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Feminism Around the World: Details Emerge About Canada’s Investigation Into Murdered/Missing Indigenous Women

Welcome to Feminism Around the World, a weekly feature here at TMS where we focus on women’s lives and feminist concerns… around the world. TMS is a US-based website, but we think it’s important to connect with women all over the globe to applaud successes, report injustices, and amplify the conversation around solutions to gender-based inequality. We’ve written about women in other countries before, but we’d now like to make it a more consistent priority. Because “Until we are all free, we are none of us free.” – Teresa

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Canada: Details Emerge About Upcoming Investigation Into the Cases of Murdered/Missing Indigenous Women

We’ve been hearing about an upcoming investigation into the cases of over 1,000 missing or murdered Indigenous women in Canada since the end of last year. Today, the Canadian government has released details about how the investigation will be approached and what methods may be used.

According to NPR, the investigation will begin at the beginning of next month, and will continue through 2018, with an estimated budget of $53.9 million Canadian dollars (more than $40 million U.S.).

As reported by the CBC, Marion Buller, British Columbia’s first female First Nations judge, was revealed as chief commissioner of the five-member panel running the investigation. She says, “The spirits of the missing and murdered Indigenous women and girls will be close in our hearts and in our minds as we do our work. The families’ and the survivors’ losses, pain, strength and courage will inspire our work.”

Buller’s commission will have the authority to summon witnesses and compel documents. They will also examine the many factors involved with the numerous, systemic deaths and disappearances of Indigenous women, and they will look into the roles of institutions like police forces, local governments, and coroners’ offices in helping to combat the problem.

The commission will also review various federal and provincial laws, but will not find criminal liability. It’s here in the area of liability and law that some activists have concerns. Families will not be able to reopen cold cases at this time, which means that some Indigenous families that have already been treated unfairly by law enforcement won’t have an opportunity to secure justice. Dawn Lavell-Harvard, president of the Native Women’s Association of Canada, told the CBC that “Families made it very clear that they wanted answers, that many cases they felt were closed prematurely, that they don’t accept the conclusion. They wanted those reopened.”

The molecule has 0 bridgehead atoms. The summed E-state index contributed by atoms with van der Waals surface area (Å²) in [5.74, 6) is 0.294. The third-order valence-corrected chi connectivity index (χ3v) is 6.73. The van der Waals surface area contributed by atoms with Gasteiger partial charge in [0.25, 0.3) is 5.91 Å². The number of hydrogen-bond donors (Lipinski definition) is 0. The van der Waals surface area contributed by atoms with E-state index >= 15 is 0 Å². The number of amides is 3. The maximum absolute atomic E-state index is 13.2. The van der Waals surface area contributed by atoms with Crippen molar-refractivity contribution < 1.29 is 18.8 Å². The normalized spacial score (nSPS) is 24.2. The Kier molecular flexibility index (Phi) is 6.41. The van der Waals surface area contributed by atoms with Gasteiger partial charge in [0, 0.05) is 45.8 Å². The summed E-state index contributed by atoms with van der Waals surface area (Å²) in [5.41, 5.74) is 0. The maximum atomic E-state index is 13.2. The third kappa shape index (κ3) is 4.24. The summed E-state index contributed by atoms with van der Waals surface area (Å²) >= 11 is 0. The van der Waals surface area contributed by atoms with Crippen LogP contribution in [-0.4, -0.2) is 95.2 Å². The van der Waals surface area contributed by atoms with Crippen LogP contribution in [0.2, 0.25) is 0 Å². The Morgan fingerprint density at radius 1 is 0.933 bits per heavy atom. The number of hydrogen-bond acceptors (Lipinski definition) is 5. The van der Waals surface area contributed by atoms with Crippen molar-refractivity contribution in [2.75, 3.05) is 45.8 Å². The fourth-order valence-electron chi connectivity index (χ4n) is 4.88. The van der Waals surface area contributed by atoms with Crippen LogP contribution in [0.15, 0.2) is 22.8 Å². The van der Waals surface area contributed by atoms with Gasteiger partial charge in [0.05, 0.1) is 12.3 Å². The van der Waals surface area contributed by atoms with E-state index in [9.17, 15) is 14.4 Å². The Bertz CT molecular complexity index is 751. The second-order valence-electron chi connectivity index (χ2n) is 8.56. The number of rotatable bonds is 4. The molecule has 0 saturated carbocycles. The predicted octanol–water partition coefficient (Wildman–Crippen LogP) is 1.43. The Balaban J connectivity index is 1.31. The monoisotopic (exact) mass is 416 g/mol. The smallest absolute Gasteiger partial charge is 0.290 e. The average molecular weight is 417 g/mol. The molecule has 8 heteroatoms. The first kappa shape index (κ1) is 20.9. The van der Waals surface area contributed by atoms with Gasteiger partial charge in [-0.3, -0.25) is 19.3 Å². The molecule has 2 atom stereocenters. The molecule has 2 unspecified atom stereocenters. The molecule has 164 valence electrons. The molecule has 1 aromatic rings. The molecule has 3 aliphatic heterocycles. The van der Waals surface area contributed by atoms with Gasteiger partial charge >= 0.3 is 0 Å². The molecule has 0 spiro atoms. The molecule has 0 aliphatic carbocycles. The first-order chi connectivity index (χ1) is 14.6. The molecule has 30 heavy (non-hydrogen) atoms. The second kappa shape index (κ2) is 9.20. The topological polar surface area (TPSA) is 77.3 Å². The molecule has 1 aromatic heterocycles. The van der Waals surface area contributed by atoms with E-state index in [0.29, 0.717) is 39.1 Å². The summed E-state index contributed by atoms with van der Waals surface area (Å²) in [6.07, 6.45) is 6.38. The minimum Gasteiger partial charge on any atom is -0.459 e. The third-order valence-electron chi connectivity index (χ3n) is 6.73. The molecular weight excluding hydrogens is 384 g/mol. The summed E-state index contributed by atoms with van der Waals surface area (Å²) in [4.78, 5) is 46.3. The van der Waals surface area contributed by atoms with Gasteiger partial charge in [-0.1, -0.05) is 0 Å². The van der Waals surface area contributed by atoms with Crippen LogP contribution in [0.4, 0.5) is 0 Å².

Lavell-Harvard is also currently reviewing the the commission’s other plans. Namely, the $16.17 million over four years that is being allotted to create family liaison units in each province and territory, as well as give funding toward culturally appropriate victims’ services. Families will be able to take their questions there regarding individual cases, as well as petition police and other institutions for answers through those services. Lavell-Harvard has expressed the desire for more time to look into these services to ensure that they will provide families what they need.

While the investigation isn’t perfect, the fact remains that this is the first time that these missing and murdered Indigenous women have been this much of a national priority in Canada. Here’s hoping that, in addition to figuring out what caused these tragedies in the past, this investigation will be a help in developing solutions to prevent further tragedies in the future and care for a community that has been marginalized for way too long.


INTERNATIONAL: “IT’S BEGUN” (Jezebel, 8/3/16) – There will be a lot of international women’s sports news happening soon! The Opening Ceremony for the Summer Olympics in Rio isn’t until Friday, but Women’s Soccer has already started, and Sweden and South Africa are duking it out RIGHT NOW. (P.S. I know this is an international column, but we’re always hype for the U.S. Women’s Soccer Team!)

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Teresa Jusino
Teresa Jusino (she/her) is a native New Yorker and a proud Puerto Rican, Jewish, bisexual woman with ADHD. She's been writing professionally since 2010 and was a former TMS assistant editor from 2015-18. Now, she's back as a contributing writer. When not writing about pop culture, she's writing screenplays and is the creator of your future favorite genre show. Teresa lives in L.A. with her brilliant wife. Her other great loves include: Star Trek, The Last of Us, anything by Brian K. Vaughan, and her Level 5 android Paladin named Lal.

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